The Maratha community cannot be put on par with marginalized sections of the society living in far-flung and remote areas, said the Supreme Court on Wednesday as it restrained the Maharashtra government from implementing a special quota for Marathas in public jobs and education.
The court’s formal order, which was released on Thursday, has held that the Maharashtra government has prima facie failed in making out a special case for the Maratha community that could enable it to breach the ceiling of 50 percent reservation in government jobs and education.
Referring to the law laid down by the nine-judge bench of the Supreme Court in the 1992 Indira Sawhney case, the court said that reservation under Article 16(4) of the Constitution cannot go beyond 50 percent but for exceptional reasons. The court noted that the exception to the 50 percent rule has to be in favour of people living in far-flung and remote areas who are still unable to join the mainstream of national life.
“In view of the conditions peculiar to them they are entitled to be given relaxation. It was made clear (in Indira Sawhney case) that extreme caution has to be exercised and a special case made out for relaxation of the rule of 50 percent,” noted the three-judge bench headed by Justice L Nageswara Rao.
Applying the law laid down by this court in Indra Sawhney’s case, the bench held that it was of the prima facie opinion that the State of Maharashtra has not shown any extraordinary situation for providing reservations to Marathas in excess of 50 percent.
“Maratha community which comprises 30 percent of the population in the State of Maharashtra cannot be compared to marginalized sections of the society living in far-flung and remote areas. The State has failed to make out a special case for providing reservation in excess of 50 percent. Neither has any caution been exercised by the State in doing so,” it held.
It also found flaws in the Bombay High Court judgment, which had upheld the reservation for the Maratha community but brought down the quota from 16 percent to 12-13 percent.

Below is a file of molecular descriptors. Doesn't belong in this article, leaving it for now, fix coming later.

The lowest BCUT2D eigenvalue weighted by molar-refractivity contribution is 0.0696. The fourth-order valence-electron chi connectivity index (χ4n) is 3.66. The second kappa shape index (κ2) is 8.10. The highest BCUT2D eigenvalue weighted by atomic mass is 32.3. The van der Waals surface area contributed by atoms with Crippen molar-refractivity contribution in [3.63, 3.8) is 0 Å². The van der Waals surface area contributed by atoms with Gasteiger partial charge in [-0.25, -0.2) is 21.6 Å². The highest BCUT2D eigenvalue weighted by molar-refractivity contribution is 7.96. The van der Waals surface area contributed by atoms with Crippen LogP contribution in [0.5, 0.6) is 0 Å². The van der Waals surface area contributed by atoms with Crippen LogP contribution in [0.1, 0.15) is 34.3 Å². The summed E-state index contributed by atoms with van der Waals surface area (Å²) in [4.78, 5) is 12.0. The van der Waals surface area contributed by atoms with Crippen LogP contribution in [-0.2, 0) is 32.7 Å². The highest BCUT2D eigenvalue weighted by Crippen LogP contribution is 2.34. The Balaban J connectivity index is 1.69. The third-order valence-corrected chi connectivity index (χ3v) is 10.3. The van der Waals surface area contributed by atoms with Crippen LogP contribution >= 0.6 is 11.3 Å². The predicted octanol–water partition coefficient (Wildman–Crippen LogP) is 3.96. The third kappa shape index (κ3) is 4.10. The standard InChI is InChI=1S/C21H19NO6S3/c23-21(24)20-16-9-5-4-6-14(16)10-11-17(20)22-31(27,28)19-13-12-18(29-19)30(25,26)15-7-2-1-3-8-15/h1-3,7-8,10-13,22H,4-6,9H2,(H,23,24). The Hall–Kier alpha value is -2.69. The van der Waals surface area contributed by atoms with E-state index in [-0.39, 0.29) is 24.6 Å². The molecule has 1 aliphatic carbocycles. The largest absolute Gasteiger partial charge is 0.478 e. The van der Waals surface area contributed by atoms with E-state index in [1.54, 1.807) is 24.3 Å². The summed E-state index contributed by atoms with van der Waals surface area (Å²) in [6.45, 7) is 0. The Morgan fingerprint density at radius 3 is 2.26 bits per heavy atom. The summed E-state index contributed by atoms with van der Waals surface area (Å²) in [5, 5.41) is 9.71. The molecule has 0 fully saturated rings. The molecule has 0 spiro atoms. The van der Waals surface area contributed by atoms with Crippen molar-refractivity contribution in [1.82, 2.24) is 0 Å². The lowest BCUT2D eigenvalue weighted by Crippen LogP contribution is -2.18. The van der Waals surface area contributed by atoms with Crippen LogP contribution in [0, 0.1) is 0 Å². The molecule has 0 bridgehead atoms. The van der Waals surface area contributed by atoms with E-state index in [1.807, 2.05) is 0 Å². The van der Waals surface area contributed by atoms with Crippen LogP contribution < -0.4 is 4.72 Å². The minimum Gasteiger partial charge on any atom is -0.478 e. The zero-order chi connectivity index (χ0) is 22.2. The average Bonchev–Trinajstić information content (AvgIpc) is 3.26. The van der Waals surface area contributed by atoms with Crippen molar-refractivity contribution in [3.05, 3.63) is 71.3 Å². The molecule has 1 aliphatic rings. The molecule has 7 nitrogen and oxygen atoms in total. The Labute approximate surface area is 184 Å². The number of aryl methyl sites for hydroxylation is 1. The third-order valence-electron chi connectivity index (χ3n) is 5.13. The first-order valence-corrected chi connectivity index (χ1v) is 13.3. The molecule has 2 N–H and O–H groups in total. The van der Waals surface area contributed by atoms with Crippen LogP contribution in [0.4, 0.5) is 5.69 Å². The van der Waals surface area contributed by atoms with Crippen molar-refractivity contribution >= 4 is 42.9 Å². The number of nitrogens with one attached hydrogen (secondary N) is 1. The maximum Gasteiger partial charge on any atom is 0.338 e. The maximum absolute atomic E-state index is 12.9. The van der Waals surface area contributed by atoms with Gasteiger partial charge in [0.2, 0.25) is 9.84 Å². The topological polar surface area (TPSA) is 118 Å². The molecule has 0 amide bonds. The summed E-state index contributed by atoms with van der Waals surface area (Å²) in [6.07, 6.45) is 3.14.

The top court said the reasons cited by the high court in affirming the reservation exceeding 50 per cent in Maharashtra did not follow the ratio of the 1992 judgment.
“The social, educational and economic backwardness of a community, existence of quantifiable data relating to inadequacy of representation of the community in public services and deprivation of the benefits flowing from reservations to the community are not exceptional circumstances for providing reservations in excess of 50 per cent. We are of the prima facie opinion that the High Court committed an error in treating the above factors as circumstances which are extraordinary, warranting relaxation of the strict rule of 50 per cent,” said the bench in its order.
It also pointed out that with these prima facie findings, the state cannot be allowed to implement the quota for Marathas under the Socially and Educationally Backward Classes Act since it will cause irreparable loss to the candidates belonging to the open category.
“It will be difficult to cancel the admissions made in the educational institutions and appointments made to the public posts by implementing the reservations as per the Act,” maintained the bench as it ordered that the quota meant for Marathas in public jobs and education will not be implemented till the matter is finally decided.
Since the issues involved in the clutch of petitions challenging the quota related to interpretation of various constitutional provisions, the bench referred them to the Chief Justice of India for setting up a larger bench of five-judges or more.